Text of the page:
An Athens-Clarke County Commission candidate was propelled to victory in May by a record fundraising haul that exceeded even that of Mayor Kelly Girtz, according to final campaign finance documents that local candidates filed with the state this month.
John Culpepper eased up off the gas after the March/April reporting period ended, reporting raising just $3,076 in May, including $250 from state Sen. Bill Cowsert (R-Athens), who helped draw the new District 7 that allowed Culpepper to run for an open seat. Still, he raised $60,051 total and was able to spend nearly $30,000 down the home stretch.
Culpepper paid more than $14,000 to an Athens-based consulting firm called DGD Marketing during May, and spent thousands more on printing, mailers, catering and other campaign expenses. But it was $1,370 paid to Chick-Fil-A that caught former opponent Allen Jones’ eye.
Photos posted to a Culpepper campaign associate’s Facebook page showed Culpepper and Tamaine Jordan distributing Chick-Fil-A meals to students at Timothy Road Elementary School, which is in Commission District 7. The boxes were labeled with Culpepper’s campaign logo.
While legal as long as no votes were solicited or promised in exchange for the meals, distributing the boxed lunches appears to have violated Clarke County School District policy. One CCSD policy prohibits the distribution of political campaign materials on school grounds, except as allowed by law on Election Day if the school is a polling site, during a candidate forum held at a school or as part of a classroom lesson. Another prohibits employees from engaging in political activities during work hours. Jordan is a community engagement specialist at Cedar Shoals High School.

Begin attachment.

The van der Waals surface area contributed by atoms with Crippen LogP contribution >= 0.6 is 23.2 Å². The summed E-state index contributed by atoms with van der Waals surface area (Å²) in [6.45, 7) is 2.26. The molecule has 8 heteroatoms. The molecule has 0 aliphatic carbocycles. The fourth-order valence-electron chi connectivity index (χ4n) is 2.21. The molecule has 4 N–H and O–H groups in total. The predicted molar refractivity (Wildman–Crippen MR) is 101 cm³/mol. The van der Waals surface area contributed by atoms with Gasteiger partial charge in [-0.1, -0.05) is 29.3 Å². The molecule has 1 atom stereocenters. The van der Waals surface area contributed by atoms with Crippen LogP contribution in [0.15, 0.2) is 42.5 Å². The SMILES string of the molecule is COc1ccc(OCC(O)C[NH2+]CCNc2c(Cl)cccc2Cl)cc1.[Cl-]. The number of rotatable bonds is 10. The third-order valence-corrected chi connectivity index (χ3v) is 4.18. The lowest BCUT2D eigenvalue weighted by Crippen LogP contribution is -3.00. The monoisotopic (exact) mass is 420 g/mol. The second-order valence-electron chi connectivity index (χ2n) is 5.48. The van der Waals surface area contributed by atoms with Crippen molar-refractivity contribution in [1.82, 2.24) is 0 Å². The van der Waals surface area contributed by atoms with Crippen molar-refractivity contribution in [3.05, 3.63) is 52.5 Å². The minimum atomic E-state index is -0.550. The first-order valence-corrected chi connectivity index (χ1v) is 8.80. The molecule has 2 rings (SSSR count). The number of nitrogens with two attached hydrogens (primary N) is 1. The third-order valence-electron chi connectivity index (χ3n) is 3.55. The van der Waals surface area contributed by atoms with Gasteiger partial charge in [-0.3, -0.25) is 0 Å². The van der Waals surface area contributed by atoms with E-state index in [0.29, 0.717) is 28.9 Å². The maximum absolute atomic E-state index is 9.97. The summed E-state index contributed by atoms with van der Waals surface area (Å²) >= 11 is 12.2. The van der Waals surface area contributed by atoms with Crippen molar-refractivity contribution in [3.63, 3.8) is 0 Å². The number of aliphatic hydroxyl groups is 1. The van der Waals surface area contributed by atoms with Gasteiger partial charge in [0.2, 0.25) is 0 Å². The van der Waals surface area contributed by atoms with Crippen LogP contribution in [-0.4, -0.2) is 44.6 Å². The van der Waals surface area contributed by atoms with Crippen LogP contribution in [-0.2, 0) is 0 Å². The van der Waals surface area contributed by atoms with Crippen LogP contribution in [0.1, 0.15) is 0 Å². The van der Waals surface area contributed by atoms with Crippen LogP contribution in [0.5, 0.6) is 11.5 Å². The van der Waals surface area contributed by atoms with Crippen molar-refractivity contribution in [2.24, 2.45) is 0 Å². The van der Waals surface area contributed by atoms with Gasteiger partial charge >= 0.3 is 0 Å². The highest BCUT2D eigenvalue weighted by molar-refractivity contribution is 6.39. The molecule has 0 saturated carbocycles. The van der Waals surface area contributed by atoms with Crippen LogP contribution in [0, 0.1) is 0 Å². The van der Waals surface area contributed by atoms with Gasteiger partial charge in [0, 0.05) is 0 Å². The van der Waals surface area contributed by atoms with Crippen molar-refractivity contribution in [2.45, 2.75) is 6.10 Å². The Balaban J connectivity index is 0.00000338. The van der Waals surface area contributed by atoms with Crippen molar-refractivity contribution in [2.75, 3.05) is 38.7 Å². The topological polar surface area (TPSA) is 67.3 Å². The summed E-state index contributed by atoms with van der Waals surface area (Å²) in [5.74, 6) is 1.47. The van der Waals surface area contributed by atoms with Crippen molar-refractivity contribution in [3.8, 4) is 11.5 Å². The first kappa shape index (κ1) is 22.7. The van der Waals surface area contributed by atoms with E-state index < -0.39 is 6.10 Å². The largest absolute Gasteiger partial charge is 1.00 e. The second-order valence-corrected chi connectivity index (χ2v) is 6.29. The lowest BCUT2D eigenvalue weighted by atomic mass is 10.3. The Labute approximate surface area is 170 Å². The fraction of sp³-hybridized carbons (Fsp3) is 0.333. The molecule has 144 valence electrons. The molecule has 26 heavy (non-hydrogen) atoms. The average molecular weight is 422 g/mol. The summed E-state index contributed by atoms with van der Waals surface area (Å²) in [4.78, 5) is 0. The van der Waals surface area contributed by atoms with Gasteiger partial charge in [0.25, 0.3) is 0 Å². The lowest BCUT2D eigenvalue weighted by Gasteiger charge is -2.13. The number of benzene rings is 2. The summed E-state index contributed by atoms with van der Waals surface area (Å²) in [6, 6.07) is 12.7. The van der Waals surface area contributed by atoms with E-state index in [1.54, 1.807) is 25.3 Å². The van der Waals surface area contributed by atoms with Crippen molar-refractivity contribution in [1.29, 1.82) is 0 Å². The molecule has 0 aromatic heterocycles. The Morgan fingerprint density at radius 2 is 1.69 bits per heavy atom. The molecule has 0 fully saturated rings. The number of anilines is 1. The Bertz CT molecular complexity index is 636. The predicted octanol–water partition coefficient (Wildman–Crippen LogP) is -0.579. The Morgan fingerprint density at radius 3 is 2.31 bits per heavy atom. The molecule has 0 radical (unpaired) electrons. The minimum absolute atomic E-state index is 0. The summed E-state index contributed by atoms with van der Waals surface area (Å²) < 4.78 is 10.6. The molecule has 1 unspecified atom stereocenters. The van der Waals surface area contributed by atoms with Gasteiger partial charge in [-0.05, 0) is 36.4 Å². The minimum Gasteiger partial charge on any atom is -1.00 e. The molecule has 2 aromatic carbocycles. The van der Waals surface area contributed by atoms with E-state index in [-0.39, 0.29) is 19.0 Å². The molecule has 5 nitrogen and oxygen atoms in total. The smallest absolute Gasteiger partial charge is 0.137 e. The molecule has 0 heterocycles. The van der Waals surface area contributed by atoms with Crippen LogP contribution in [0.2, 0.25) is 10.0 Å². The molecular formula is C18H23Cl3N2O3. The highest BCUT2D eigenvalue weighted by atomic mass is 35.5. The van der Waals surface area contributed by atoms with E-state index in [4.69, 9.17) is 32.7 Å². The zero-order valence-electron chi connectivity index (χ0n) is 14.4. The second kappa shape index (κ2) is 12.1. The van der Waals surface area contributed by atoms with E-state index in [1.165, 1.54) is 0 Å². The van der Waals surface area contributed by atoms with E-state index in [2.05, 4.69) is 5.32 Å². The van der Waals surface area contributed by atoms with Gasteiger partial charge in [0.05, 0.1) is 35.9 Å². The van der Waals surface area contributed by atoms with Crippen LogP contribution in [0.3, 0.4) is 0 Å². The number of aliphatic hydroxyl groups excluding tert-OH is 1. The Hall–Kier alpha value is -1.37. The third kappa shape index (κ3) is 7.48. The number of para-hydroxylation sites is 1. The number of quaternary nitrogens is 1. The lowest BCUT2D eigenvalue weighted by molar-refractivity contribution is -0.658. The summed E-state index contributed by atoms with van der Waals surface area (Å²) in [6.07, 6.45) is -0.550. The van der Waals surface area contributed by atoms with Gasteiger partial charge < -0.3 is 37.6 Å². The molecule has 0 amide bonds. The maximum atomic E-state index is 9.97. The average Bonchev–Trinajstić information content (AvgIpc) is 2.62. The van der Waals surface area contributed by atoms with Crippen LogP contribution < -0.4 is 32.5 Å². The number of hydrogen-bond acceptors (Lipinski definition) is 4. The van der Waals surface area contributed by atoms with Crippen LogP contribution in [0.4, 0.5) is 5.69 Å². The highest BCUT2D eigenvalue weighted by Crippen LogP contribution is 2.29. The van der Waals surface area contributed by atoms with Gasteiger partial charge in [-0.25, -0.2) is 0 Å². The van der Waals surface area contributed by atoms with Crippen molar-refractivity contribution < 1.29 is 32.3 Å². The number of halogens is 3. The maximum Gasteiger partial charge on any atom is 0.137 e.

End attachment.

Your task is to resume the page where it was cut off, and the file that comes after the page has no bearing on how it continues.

“We were made aware of this concern, and it has been investigated. We cannot comment on personnel matters,” CCSD communications specialist Scott Thompson said.
Culpepper told Flagpole that he received permission for the giveaway, and that he was only trying to do something nice for fifth-graders who were moving on to middle school.
Culpepper’s campaign contributed part of his bounty—$1,000—to fellow candidate Dexter Fisher’s campaign. Fisher defeated Matthew Pulver in a June 21 runoff partly on the strength of a nearly $13,000 haul in May and June, which included $1,500 from the Georgia Association of Realtors, $1,000 from co-founder of the conservative Athens Classic group Steve Middlebrooks, $200 from Commissioner Mike Hamby, $500 from retired county manager Alan Reddish and $250 from former commissioner Kathy Hoard, who also backed Culpepper. Overall, he raised $38,025.
Fisher not only received a donation from Culpepper, but they shared a campaign consultant. Fisher’s campaign made payments of $7,629 and $2,500 to DGD Marketing. Other expenses included food for campaign events, videos, radio ads and paying sign-wavers.
In contrast, Pulver raised just $10,917 for the entire campaign, including $5,366 between May 1 and June 21. His largest contribution was $1,000 from the Committee to Elect Mariah Parker.
Allen Jones raised $21,328 total and $4,894 after Apr. 30. Jones received contributions of $200 and $300 from Hamby and spent most of his funds on printing and mailing costs and streaming TV advertising.
In the mayor’s race, Girtz finished with $49,758, including $4,475 during the last three weeks of the campaign. His campaign disclosure was not listed in the Georgia Government Transparency and Campaign Finance database when the grace period for filing ended last week because, according to Girtz, it was accidentally sent to Atlanta without being notarized, but he provided a copy to Flagpole. His main opponent, Mara Zúñiga, reported raising $2,100 in May and $31,288 overall.
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